There’s been some interesting repsonses to the upcoming BBC4 series Comics Britannia on various comics boards.
As usual, anything like this is bound to be dissected and judged before it has even aired but in general, response seems positive, which bodes well for the series which will offer a general history of British comics and more.
I think those of us who have been involved in any way with TV production recently and in the past know that what we get on screen may well be at odds with the detail that we, as fans might hope for. But the very fact that the BBC commissioned something like this is great news. I also know that the team behind the series worked very hard finding the right people to talk to because they picked my brains often enough and I was pleased to be able to help.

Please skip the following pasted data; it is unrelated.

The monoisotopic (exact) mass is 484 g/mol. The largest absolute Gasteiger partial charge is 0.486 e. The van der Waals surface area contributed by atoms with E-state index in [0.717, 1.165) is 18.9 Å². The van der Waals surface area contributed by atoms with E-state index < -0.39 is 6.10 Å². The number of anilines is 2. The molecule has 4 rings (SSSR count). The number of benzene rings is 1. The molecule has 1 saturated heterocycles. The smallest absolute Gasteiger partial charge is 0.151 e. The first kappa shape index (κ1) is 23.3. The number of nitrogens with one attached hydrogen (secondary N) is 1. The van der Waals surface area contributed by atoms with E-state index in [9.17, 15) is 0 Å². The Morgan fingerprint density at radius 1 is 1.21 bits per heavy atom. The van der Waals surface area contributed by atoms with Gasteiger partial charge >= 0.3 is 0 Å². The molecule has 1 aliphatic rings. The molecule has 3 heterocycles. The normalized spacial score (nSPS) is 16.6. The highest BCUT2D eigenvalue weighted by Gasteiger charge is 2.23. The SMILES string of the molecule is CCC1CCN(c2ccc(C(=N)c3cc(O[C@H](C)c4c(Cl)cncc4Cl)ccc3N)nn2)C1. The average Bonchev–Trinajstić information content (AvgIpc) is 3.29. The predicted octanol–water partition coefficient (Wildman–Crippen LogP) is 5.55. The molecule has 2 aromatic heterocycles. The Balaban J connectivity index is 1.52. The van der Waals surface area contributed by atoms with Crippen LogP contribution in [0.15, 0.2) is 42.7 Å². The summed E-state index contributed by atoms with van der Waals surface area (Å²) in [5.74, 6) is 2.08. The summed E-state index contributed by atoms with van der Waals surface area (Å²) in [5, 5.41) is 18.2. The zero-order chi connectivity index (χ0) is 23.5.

If ratings are good, perhaps it will spur on further commissioning: more one-to-one interviews with top creators on both sides of the pond would be good; perhaps even a look at some of the European comics that have been a success here (or not, but are a success elsewhere that we should take an interest in).
We live in interesting times for comics. I’m having near daily chats with TV and animation people who are looking at the medium, keen to exploit its “short form” as a way to better deliver message on an increasingly more visual web, where despite the success of video, faster digestion of a message is seen as required (I’m not saying that’s necessarily a good thing, just that it’s happening).
Some organisations are taking an interest in comics purely for their potential to exploit them in other media, but there does seem to be an increasing awareness that comics offer a good means to deliver campaign and advertising messages, as well as entertain and provoke.